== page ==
Tuesday, 28 January 2020



Elephant West, 8 Jan - 2 Feb

Elephant West
62 Wood Lane
London W12 7RH  (50 yards from White City underground)
T 020 8614 0785
E fuel@elephant.art
Opening times

With Mauro Bonacina, Brian Bress, Jemima Burrill, Leah Capaldi,  Paul Cole, Emma Cousin, Liv Fontaine, Rosie Gibbens, Oona Grimes, Adam Hennessey, Andy Holden, Rand Jarallah, Karen Knorr, Ansel Krut, Dale Lewis, Ryan Mosley, Anna Perach, Katarina Rankovic with events programme on 8, 14, 22 and 31 Jan (see below at end)

Curated by Paul Carey-Kent



Installation shots by Oliver Holms

Ridiculous! presents - in exhibition, film and performance - my choice of 18 artists who are not afraid to look stupid. ‘The True Artist’, runs the statement famously caught in neon by Bruce Nauman in 1967, ‘Helps the World by Revealing Mystic Truths’. In the same spirit, the true artist is prepared to present the ridiculous, to work in an apparently ridiculous way, or to appear ridiculous themselves. They will run the risk that we’ll be laughing at them as much as with them, in order to get at surprising perspectives. Better to fall flat on your face than to play it safe. Questions their works might help you to answer include: 'Why was I so ridiculously embarrassed as a teenager?' , 'How can I turn my boyfriend into a washing machine?' and 'Who opposes Brexit on the grounds that freedom of movement is fundamental for a good fuck?' In case that sounds frivolous, underneath the show's witticisms you will find serious consideration of such matters as identity formation, epistemology, sexual attraction, class conflict and mental health. Below, I introduce each artist, concentrating on one work.

Rosie Gibbens: still from SeDUCKtion, 2019

For Side Eye Rosie Gibbens will be performing at the opening (8 Jan) with photographs of body parts printed onto fabric to create absurd collages on her body. She's also showing SeDUCKtion, which documents her pondside attempt to attract some ducks using a speculum with lipstick as a beak, washing-up gloves as webbed feet, and repetitive dance. In the voice-over, a child reads online discussions comparing the sexiness of Daisy Duck and Minnie Mouse. Of course, it is an utterly ridiculous act - and an over-the-top pun. And yet it is paradoxically seductive viewing!




Mauro Bonacina: images from @MAUROBONACINA, 2014-20

Instagram can be bad for art, encouraging the immediate, flat and colourful over the subtle, textured and intimate. But can it be used as its material? Mauro Bonacina revisits the surrealist love of the found conjunction through the exhibition presentation of six years of his daily photostream at one second per image. You can only just keep up with the connections made between the 1,800 pointedly ridiculous images, sourced from the net using a sophisticated battery of search mechanisms. The title suggests that ‘@MAUROBONACINA’ acts as a self-portrait of sorts. If so, that's quite a mind we're looking into, one which takes the limited attention span to a limit which challenges us in turn.

Still from Andy HoldenLaws of Motion in a Cartoon Landscape, 2011-17

Andy Holden's hour-long animation is the centrepiece of the film evening on 14 Jan. Holden himself is the avatar who takes us through over 400 illustrative clips, drawing persuasive and witty analogies from a dizzying range of references – from cave painting to Futurism to Slavoj Žižek to quantum mechanics – to show how the apparently ridiculous rules followed in the golden age of cartoons can apply to us now. By way of a flavour, Law I states that ‘any body suspended in space will remain in space until made aware of its situation’. That leads Holden to observe that ‘capitalism as a whole operates with nothing below it’ – and, as the 2009 collapse of the banking system showed, was ‘oblivious till it looked down’.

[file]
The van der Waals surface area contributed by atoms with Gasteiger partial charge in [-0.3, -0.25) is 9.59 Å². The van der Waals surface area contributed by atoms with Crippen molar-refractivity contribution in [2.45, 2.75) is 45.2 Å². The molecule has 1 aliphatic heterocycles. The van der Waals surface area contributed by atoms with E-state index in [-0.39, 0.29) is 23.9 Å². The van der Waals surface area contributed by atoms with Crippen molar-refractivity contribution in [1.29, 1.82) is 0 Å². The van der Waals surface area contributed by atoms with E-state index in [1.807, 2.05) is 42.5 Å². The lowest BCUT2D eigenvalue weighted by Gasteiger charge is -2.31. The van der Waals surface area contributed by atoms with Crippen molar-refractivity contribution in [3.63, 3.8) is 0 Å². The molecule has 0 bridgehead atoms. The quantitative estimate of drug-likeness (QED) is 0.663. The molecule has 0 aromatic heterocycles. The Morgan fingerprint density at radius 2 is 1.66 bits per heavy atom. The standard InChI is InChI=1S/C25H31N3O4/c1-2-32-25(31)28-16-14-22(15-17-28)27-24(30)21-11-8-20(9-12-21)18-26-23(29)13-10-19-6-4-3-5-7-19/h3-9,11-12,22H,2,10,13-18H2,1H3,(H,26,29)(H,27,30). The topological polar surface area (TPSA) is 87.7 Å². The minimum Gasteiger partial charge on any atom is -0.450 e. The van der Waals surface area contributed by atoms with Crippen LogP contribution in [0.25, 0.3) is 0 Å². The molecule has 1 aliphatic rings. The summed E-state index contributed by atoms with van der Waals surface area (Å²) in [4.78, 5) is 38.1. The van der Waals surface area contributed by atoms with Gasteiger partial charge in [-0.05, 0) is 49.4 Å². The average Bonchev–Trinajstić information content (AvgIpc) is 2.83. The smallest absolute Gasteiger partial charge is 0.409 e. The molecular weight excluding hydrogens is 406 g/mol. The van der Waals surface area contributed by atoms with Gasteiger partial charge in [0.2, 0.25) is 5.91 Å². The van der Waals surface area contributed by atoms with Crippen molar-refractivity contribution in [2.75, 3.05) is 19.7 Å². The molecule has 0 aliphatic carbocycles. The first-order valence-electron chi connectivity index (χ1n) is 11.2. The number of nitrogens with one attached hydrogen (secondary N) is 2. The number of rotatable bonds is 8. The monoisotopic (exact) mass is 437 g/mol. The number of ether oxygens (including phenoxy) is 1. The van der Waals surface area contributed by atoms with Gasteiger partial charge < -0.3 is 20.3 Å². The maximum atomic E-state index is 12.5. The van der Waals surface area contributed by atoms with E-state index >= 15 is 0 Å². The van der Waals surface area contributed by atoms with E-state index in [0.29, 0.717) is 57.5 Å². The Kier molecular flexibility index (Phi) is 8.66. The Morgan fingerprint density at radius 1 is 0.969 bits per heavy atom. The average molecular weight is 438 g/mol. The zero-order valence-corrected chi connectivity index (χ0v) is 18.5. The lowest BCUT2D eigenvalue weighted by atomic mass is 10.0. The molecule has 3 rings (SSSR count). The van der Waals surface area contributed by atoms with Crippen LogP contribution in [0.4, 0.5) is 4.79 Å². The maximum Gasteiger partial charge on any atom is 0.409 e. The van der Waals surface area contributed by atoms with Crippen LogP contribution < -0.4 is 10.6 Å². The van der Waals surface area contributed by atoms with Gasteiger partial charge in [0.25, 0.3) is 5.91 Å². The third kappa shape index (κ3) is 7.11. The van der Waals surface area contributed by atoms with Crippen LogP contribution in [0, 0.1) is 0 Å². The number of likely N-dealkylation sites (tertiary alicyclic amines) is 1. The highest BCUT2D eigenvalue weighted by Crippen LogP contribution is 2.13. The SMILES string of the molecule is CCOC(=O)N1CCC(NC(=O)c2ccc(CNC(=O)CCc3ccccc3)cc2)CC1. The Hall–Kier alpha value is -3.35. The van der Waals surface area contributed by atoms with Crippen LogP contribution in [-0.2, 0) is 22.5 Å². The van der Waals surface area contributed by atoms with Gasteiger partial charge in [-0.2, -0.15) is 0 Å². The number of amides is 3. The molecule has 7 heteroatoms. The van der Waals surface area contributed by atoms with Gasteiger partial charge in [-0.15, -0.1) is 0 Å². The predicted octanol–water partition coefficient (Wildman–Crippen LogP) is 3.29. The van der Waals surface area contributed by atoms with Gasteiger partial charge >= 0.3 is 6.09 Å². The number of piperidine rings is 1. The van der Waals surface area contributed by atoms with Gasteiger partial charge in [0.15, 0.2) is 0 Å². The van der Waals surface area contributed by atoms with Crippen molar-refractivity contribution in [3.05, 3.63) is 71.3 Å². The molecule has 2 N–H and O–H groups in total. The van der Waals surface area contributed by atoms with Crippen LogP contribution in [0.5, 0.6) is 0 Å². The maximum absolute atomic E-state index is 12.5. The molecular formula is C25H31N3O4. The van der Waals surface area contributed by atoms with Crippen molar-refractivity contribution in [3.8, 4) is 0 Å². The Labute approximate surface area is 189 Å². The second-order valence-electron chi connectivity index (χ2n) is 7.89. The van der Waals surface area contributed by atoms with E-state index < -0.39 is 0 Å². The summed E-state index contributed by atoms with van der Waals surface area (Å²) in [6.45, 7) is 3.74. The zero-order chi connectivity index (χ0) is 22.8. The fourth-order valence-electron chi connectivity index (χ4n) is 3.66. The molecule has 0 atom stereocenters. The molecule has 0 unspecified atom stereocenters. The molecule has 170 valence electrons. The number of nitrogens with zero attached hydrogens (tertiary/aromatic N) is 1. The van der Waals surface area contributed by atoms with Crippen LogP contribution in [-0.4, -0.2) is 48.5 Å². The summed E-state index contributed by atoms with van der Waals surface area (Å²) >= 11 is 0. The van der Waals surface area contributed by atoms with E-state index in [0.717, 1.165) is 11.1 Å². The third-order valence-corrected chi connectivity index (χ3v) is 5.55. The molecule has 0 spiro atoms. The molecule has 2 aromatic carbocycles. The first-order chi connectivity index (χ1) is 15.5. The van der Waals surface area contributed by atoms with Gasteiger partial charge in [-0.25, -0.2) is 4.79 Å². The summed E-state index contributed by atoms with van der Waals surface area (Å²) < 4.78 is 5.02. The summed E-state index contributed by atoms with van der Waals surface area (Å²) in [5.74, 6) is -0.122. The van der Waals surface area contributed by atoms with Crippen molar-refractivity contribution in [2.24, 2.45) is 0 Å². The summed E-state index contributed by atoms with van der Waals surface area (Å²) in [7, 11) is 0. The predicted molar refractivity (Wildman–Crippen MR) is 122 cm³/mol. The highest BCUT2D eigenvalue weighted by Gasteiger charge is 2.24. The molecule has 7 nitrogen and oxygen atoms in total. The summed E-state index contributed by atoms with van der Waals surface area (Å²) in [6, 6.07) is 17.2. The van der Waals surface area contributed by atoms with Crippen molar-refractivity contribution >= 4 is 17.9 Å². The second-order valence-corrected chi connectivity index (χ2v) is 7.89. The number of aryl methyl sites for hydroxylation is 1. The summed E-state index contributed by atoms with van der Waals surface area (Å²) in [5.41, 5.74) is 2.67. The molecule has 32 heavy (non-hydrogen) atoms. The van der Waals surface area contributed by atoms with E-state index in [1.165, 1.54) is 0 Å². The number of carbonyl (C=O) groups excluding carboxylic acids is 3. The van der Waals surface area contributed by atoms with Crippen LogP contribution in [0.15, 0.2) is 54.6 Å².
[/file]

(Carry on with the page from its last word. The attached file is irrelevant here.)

Katarina Rankovic: still from the film (or performance) The Widow, 2015/20

Katarina Rankovic will be performing in a role she originally improvised in a coat she bought at TK Maxx and promptly returned after the recording. Her approach is to lure herself into 'becoming someone else' to the extent that she starts to have thoughts or come upon turns of phrase that wouldn't occur to her own 'personality'. The results are ludicrous, yet wittily smuggle in sub-texts about the construction of the self and the making of art. In this case 'the widow' describes with something touching on relish how her husband was not just cut in two but infinitely divided, eventually reaching a state she terms 'hyper-existence'. Might it be that if you go far enough away from being you come out where you began?

Oona Grimes: still from u.e u. , 2018 -  9.28 min. iPhone film.

Oona Grimes is a lover of film who has typically absorbed that into other media – the clown drawings are an example. That changed recently in the series of shorts which she shows on iPads. In the six films of ‘Hail the New Etruscan’, Oona reinvents classic scenes from Italian Neorealist cinema in their original Roman settings. She makes a virtue of her lack of training: ‘I wasn’t acting,’ she says, ‘I was physically drawing the moment’. ‘u.e.u.’, for example, refers to Pier Paolo Pasolini's Uccellacci e Uccellini (1966) – ‘big and small birds’. That turned on Franciscan monks communing with avian life. Grimes mimics their imitation of a sparrow’s hopping, and lets the birds do her talking. It’s endearingly daft, but with a dark hawk-on-sparrow conclusion, and also carries messages about communication and empathy which are pertinent to how people place themselves in the natural world. 


Liv Fontaine: The darker days of me and him from The Chronicle of Chronic Sickness 2019
Glasgow-based Liv Fontaine imposes her sharply feminist perspective on audiences through anger-driven performances: expect a manic vocal style, cutting sarcasm and confrontational bodily exposure. Her uncomfortably hilarious material, though filtered through various personae, is evidently personal as well as political — and recently she has confronted a challenge rather different from patriarchy: illnessYet in a typically positive manner, being bedridden facilitated a new expansion into drawings that carry her character-led diatribes into a blitz of images, slogans and challenges. The darker days of me and him sees her appear, defying a nasty skin condition, as a lizard prostitute.  The men still pursue her. 'They see me' says a linked short story 'as the ultimate trophy - my ugliness now so curious it's confused with sexiness'. And now Liv's better and back performing, too - come along on 31 January to find out How long does it take to eat yourself to death with a teaspoon?